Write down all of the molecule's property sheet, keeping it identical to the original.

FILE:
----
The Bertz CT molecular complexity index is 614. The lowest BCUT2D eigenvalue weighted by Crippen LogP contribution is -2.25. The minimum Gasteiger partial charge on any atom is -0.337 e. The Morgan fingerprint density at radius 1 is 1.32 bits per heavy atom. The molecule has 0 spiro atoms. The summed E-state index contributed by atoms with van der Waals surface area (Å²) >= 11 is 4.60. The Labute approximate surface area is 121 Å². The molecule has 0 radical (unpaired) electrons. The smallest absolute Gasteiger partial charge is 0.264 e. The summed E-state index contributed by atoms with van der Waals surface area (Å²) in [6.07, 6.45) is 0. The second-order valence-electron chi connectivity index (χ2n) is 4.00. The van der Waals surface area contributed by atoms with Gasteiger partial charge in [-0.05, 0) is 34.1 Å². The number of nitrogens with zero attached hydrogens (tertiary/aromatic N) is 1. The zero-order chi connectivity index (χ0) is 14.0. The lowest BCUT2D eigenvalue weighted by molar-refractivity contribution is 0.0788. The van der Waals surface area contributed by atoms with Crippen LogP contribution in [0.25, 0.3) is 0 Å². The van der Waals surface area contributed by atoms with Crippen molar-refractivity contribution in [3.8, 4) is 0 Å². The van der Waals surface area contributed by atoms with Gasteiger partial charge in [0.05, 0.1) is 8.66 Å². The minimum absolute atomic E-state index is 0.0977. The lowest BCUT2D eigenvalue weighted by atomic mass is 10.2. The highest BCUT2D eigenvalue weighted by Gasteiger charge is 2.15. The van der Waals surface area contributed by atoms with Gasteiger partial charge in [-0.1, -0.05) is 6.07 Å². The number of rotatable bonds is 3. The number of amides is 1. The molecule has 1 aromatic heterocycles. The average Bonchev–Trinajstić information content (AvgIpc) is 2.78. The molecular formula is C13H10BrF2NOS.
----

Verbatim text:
The Bertz CT molecular complexity index is 614. The lowest BCUT2D eigenvalue weighted by Crippen LogP contribution is -2.25. The minimum Gasteiger partial charge on any atom is -0.337 e. The Morgan fingerprint density at radius 1 is 1.32 bits per heavy atom. The molecule has 0 spiro atoms. The summed E-state index contributed by atoms with van der Waals surface area (Å²) >= 11 is 4.60. The Labute approximate surface area is 121 Å². The molecule has 0 radical (unpaired) electrons. The smallest absolute Gasteiger partial charge is 0.264 e. The summed E-state index contributed by atoms with van der Waals surface area (Å²) in [6.07, 6.45) is 0. The second-order valence-electron chi connectivity index (χ2n) is 4.00. The van der Waals surface area contributed by atoms with Gasteiger partial charge in [-0.05, 0) is 34.1 Å². The number of nitrogens with zero attached hydrogens (tertiary/aromatic N) is 1. The zero-order chi connectivity index (χ0) is 14.0. The lowest BCUT2D eigenvalue weighted by molar-refractivity contribution is 0.0788. The van der Waals surface area contributed by atoms with Crippen LogP contribution in [0.25, 0.3) is 0 Å². The van der Waals surface area contributed by atoms with Crippen molar-refractivity contribution in [3.8, 4) is 0 Å². The van der Waals surface area contributed by atoms with Gasteiger partial charge in [0.05, 0.1) is 8.66 Å². The minimum absolute atomic E-state index is 0.0977. The lowest BCUT2D eigenvalue weighted by atomic mass is 10.2. The highest BCUT2D eigenvalue weighted by Gasteiger charge is 2.15. The van der Waals surface area contributed by atoms with Gasteiger partial charge in [-0.1, -0.05) is 6.07 Å². The number of rotatable bonds is 3. The number of amides is 1. The molecule has 1 aromatic heterocycles. The average Bonchev–Trinajstić information content (AvgIpc) is 2.78. The molecular formula is C13H10BrF2NOS.